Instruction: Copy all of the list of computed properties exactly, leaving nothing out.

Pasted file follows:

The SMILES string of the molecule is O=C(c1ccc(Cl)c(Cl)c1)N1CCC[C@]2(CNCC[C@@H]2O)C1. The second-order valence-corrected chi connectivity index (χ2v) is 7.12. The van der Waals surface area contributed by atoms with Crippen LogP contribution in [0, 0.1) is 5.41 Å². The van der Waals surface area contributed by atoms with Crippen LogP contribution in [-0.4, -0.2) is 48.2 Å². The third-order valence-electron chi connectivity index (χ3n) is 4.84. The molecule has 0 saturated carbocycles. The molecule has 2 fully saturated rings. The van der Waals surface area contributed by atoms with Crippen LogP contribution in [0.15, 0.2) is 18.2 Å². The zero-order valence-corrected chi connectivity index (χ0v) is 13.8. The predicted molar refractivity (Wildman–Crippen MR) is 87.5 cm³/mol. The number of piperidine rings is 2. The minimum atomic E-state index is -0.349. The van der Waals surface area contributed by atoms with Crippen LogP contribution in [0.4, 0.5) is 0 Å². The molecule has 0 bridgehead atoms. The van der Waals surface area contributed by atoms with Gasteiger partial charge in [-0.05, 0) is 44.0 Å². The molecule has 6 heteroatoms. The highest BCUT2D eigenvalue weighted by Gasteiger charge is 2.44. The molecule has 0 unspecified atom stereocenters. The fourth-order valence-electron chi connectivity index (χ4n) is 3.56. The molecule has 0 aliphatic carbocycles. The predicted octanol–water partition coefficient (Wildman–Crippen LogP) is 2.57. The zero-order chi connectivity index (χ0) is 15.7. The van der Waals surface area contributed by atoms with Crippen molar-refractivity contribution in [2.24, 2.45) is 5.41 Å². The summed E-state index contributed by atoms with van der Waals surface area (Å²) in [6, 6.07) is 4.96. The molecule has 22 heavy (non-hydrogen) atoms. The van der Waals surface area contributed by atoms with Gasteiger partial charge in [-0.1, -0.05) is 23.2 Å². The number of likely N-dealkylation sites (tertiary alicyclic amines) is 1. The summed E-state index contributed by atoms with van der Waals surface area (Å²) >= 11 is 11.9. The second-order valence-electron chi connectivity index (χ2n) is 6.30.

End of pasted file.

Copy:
The SMILES string of the molecule is O=C(c1ccc(Cl)c(Cl)c1)N1CCC[C@]2(CNCC[C@@H]2O)C1. The second-order valence-corrected chi connectivity index (χ2v) is 7.12. The van der Waals surface area contributed by atoms with Crippen LogP contribution in [0, 0.1) is 5.41 Å². The van der Waals surface area contributed by atoms with Crippen LogP contribution in [-0.4, -0.2) is 48.2 Å². The third-order valence-electron chi connectivity index (χ3n) is 4.84. The molecule has 0 saturated carbocycles. The molecule has 2 fully saturated rings. The van der Waals surface area contributed by atoms with Crippen LogP contribution in [0.15, 0.2) is 18.2 Å². The zero-order valence-corrected chi connectivity index (χ0v) is 13.8. The predicted molar refractivity (Wildman–Crippen MR) is 87.5 cm³/mol. The number of piperidine rings is 2. The minimum atomic E-state index is -0.349. The van der Waals surface area contributed by atoms with Crippen LogP contribution in [0.4, 0.5) is 0 Å². The molecule has 0 bridgehead atoms. The van der Waals surface area contributed by atoms with Gasteiger partial charge in [-0.05, 0) is 44.0 Å². The molecule has 6 heteroatoms. The highest BCUT2D eigenvalue weighted by Gasteiger charge is 2.44. The molecule has 0 unspecified atom stereocenters. The fourth-order valence-electron chi connectivity index (χ4n) is 3.56. The molecule has 0 aliphatic carbocycles. The predicted octanol–water partition coefficient (Wildman–Crippen LogP) is 2.57. The zero-order chi connectivity index (χ0) is 15.7. The van der Waals surface area contributed by atoms with Crippen molar-refractivity contribution in [2.24, 2.45) is 5.41 Å². The summed E-state index contributed by atoms with van der Waals surface area (Å²) in [6, 6.07) is 4.96. The molecule has 22 heavy (non-hydrogen) atoms. The van der Waals surface area contributed by atoms with Gasteiger partial charge in [-0.1, -0.05) is 23.2 Å². The number of likely N-dealkylation sites (tertiary alicyclic amines) is 1. The summed E-state index contributed by atoms with van der Waals surface area (Å²) >= 11 is 11.9. The second-order valence-electron chi connectivity index (χ2n) is 6.30.